Tofu

minute reading time
bowl of tofu

Tofu is also known as bean curd and has been around for millennia. With its nutritional benefits and low carbon footprint, it’s also the food of the future.

 

How is tofu made?

The process starts with dried soya beans that are soaked in water and then ground with fresh water to a pulp which is then cooked and strained to obtain soya milk. The remaining solids are called okara and may be used as an ingredient in other foods.

To make the tofu we know, calcium or magnesium salts are added to the milk to make it curdle and the resulting solids are poured into moulds which allow the carbohydrate-rich liquid to drain while the protein-rich curd remains. The resulting tofu is then cut into blocks and cooled. If calcium salts are used, it will be high in calcium – if magnesium salts are used, calcium content is lower.

 

Nutrients in tofu

Tofu is a true nutritional powerhouse with some small differences in the nutrient content depending upon the manufacturer.

One hundred grams of tofu provide around 12-15 grams of protein, about four grams of carbohydrates – of which about a third is fibre – and just over five grams of fat. That makes tofu an excellent low-fat and low-carb source of protein. What’s more, soya protein contains all nine essential amino acids (protein building blocks) which the human body needs.

The fat in tofu contains essential omega-3 and omega-6 fats and very little saturated fat, making it an superb choice for heart health.

A 100-gram serving of tofu supplies only small amounts of B vitamins and vitamin K but it delivers an impressive dose of minerals:

  • over two milligrams of iron (recommended daily intake is 8.7-14.8 milligrams) – iron is a vital part of the oxygen-carrying molecules haemoglobin (in red blood cells) and myoglobin (in muscles) and it also makes up part of many proteins in the body
  • over one milligram of zinc (recommended daily intake is 7-9.5 milligrams) – needed for cell reproduction, manufacture of many enzymes, processing nutrients from food, wound healing, healthy vision, immune system support and male reproductive health
  • over 49 milligrams of magnesium (recommended daily intake is 270-300 milligrams) – essential for nerve and muscle function, healthy immune system, steady heartbeat and strong bone structure
  • over 13 micrograms of selenium (recommended daily intake is 60-75 micrograms) – needed for our cell defence mechanism and acts as an antioxidant, protecting cell membranes and DNA from damage. It is also needed for the correct functioning of the thyroid gland and plays a role in fertility
  • over 260 milligrams of calcium per 100 grams (recommended daily intake is 700 milligrams) in tofu made with calcium salts – calcium is vital for healthy bones, muscle function, nerve transmission, signalling within cells and hormone formation

 

Antioxidant phytoestrogens

Phytoestrogens are natural substances found in many fruits, vegetables, beans, peas and wholegrains. Their chemical structure is similar, but not identical, to human oestrogen and their effect is extremely weak compared to the human hormone. Isoflavones are a type of phytoestrogen found in soya and, depending on the type, are estimated to be between 100 and 100,000 times weaker than actual oestrogens.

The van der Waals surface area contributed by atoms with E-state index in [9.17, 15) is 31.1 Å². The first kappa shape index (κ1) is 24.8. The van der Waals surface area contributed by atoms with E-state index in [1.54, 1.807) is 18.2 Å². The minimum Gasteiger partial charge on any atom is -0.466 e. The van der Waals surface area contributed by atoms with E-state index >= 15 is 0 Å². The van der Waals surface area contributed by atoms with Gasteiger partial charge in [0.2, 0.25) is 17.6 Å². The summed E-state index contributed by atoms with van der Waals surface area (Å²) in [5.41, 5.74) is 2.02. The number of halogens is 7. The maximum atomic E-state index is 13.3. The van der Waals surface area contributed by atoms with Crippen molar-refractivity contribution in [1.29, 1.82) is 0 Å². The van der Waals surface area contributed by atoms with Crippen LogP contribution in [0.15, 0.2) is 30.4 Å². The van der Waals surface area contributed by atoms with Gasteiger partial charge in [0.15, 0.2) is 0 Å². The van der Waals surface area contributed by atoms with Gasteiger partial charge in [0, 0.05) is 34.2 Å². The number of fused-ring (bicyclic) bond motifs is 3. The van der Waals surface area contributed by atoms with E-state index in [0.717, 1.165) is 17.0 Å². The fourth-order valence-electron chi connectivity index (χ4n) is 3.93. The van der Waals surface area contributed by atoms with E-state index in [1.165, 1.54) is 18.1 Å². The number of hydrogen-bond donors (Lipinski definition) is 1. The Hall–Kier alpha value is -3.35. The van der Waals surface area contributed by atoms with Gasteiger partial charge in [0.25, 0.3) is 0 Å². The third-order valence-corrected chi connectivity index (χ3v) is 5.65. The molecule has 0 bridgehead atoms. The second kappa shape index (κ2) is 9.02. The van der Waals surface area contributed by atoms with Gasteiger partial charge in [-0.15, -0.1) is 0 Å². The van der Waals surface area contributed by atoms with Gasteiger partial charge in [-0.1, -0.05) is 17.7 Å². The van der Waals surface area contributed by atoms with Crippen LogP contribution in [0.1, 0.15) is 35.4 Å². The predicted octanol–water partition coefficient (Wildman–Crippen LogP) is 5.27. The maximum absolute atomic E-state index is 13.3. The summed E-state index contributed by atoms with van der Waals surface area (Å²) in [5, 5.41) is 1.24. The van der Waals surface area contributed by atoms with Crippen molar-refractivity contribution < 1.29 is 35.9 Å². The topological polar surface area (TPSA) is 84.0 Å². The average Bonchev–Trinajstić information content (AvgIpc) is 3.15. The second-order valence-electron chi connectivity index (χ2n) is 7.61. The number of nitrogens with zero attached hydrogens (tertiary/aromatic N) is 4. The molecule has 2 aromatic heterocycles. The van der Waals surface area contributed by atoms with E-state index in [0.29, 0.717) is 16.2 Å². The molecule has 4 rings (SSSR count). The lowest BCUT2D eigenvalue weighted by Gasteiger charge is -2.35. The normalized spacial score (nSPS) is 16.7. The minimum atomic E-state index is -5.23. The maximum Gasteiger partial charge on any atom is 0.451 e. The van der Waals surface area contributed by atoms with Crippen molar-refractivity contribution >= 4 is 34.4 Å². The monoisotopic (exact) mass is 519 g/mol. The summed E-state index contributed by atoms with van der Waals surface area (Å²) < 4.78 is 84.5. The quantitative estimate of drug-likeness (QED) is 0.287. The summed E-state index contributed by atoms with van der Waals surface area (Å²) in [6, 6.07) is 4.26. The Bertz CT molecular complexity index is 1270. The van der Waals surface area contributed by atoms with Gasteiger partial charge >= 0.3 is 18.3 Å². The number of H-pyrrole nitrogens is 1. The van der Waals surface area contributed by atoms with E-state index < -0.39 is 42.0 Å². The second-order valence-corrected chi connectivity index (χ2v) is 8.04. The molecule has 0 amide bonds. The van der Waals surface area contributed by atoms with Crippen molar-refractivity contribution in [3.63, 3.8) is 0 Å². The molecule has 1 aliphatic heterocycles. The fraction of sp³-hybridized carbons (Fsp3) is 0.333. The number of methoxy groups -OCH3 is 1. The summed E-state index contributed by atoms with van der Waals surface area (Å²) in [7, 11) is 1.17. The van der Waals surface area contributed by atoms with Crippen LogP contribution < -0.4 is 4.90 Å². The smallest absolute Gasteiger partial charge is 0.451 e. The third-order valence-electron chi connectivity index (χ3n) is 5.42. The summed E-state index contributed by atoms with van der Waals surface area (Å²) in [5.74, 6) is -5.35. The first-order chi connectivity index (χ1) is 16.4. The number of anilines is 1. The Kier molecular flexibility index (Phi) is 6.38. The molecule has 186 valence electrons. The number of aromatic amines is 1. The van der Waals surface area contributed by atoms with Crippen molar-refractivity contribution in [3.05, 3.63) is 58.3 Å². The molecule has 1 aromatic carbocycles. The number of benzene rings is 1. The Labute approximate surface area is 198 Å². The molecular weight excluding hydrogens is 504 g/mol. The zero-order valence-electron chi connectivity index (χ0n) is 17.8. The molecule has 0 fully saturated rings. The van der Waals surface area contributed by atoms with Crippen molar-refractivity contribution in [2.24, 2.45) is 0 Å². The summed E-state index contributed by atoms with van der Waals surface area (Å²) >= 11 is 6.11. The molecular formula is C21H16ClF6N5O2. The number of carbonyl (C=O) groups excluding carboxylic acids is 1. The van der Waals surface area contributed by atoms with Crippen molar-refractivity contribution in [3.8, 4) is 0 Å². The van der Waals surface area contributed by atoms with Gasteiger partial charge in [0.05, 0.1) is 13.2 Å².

Concerns have been expressed in the past that phytoestrogens might affect sexual development and fertility but those fears were based on the results of animal experiments. Human studies, on the other hand, show that soya phytoestrogens are not only safe to consume but also health-protective.

They act as antioxidants and are anti-inflammatory – research reveals that they help to lower your risk of heart disease, hormone-sensitive cancers and even dementia. There are other antioxidants in tofu as well but isoflavones are the most potent.

 

How to use tofu

Now you know just how great tofu is nutritionally, you may want to eat is more often and there are endless possibilities. Due to its neutral taste, you can use it in both sweet and savoury dishes and it also freezes well.

Savoury tofu dishes require a fair amount of seasoning but tofu absorbs flavours very well so a little bit of marinade or even just soya sauce and garlic can do wonders. Try tofu in stir fries, sushi, sandwiches, scrambled, crumbled in potato cakes, grated in potato rosti, baked or simply fried and crispy.

You can also blend tofu into sweet dishes and drinks, including smoothies, chocolate mousse or use it as a base for sweet cake fillings.

See tofu recipes at our Vegan Recipe Club and get inspired!

 

Different types of tofu

Tofu can have different types of consistency, depending on its water content. The more water, the softer the tofu – the less water, the firmer the tofu.

Silken tofu has the highest water content and doesn’t hold its shape, so it’s ideal for dips, creamy desserts and soft scrambled tofu. Regular and firm tofu are somewhere in the middle – they hold their shape well and easily absorb flavours. Extra and super firm tofu are very dense and you can use them cubed in sauces instead of meat or paneer.

 

Can you eat tofu daily?

You certainly can but remember to keep your diet varied. If you do have tofu every day, have something else for the other two main meals. Variety ensures a healthy diet so also include other pulses, nuts, seeds, wholegrains, fruits and veggies in your menu.

 

 

About the author
Veronika Prošek Charvátová
Veronika Prošek Charvátová MSc is a biologist and Viva! Health researcher. Veronika has spent years uncovering the links between nutrition and good health and is an expert on plant-based diets.

Scroll up